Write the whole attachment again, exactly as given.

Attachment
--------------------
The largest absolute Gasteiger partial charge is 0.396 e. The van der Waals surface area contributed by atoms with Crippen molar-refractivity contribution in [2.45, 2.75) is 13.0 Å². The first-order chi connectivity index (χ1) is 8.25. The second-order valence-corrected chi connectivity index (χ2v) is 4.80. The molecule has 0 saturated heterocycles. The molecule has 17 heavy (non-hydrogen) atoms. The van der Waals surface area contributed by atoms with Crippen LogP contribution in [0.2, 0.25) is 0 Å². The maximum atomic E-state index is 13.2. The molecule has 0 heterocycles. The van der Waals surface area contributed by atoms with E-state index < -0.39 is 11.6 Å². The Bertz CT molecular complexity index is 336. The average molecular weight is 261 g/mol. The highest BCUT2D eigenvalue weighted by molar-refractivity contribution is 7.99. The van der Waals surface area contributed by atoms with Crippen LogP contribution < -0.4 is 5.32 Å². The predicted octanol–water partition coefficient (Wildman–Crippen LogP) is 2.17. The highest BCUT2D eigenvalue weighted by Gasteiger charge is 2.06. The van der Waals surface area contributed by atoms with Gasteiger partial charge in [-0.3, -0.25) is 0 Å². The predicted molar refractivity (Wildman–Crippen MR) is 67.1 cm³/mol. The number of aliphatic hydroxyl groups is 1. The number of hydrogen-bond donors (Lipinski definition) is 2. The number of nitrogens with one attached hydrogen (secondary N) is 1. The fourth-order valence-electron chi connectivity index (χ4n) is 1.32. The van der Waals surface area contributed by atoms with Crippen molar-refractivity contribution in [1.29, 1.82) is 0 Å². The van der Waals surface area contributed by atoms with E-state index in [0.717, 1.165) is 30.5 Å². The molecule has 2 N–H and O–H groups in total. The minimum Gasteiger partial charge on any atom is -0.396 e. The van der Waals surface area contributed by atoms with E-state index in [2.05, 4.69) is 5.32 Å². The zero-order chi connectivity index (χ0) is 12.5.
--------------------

The largest absolute Gasteiger partial charge is 0.396 e. The van der Waals surface area contributed by atoms with Crippen molar-refractivity contribution in [2.45, 2.75) is 13.0 Å². The first-order chi connectivity index (χ1) is 8.25. The second-order valence-corrected chi connectivity index (χ2v) is 4.80. The molecule has 0 saturated heterocycles. The molecule has 17 heavy (non-hydrogen) atoms. The van der Waals surface area contributed by atoms with Crippen LogP contribution in [0.2, 0.25) is 0 Å². The maximum atomic E-state index is 13.2. The molecule has 0 heterocycles. The van der Waals surface area contributed by atoms with E-state index < -0.39 is 11.6 Å². The Bertz CT molecular complexity index is 336. The average molecular weight is 261 g/mol. The highest BCUT2D eigenvalue weighted by molar-refractivity contribution is 7.99. The van der Waals surface area contributed by atoms with Crippen LogP contribution < -0.4 is 5.32 Å². The predicted octanol–water partition coefficient (Wildman–Crippen LogP) is 2.17. The highest BCUT2D eigenvalue weighted by Gasteiger charge is 2.06. The van der Waals surface area contributed by atoms with Gasteiger partial charge in [-0.3, -0.25) is 0 Å². The predicted molar refractivity (Wildman–Crippen MR) is 67.1 cm³/mol. The number of aliphatic hydroxyl groups is 1. The number of hydrogen-bond donors (Lipinski definition) is 2. The number of nitrogens with one attached hydrogen (secondary N) is 1. The fourth-order valence-electron chi connectivity index (χ4n) is 1.32. The van der Waals surface area contributed by atoms with Crippen molar-refractivity contribution in [1.29, 1.82) is 0 Å². The van der Waals surface area contributed by atoms with E-state index in [0.717, 1.165) is 30.5 Å². The molecule has 2 N–H and O–H groups in total. The minimum Gasteiger partial charge on any atom is -0.396 e. The van der Waals surface area contributed by atoms with E-state index in [2.05, 4.69) is 5.32 Å². The zero-order chi connectivity index (χ0) is 12.5.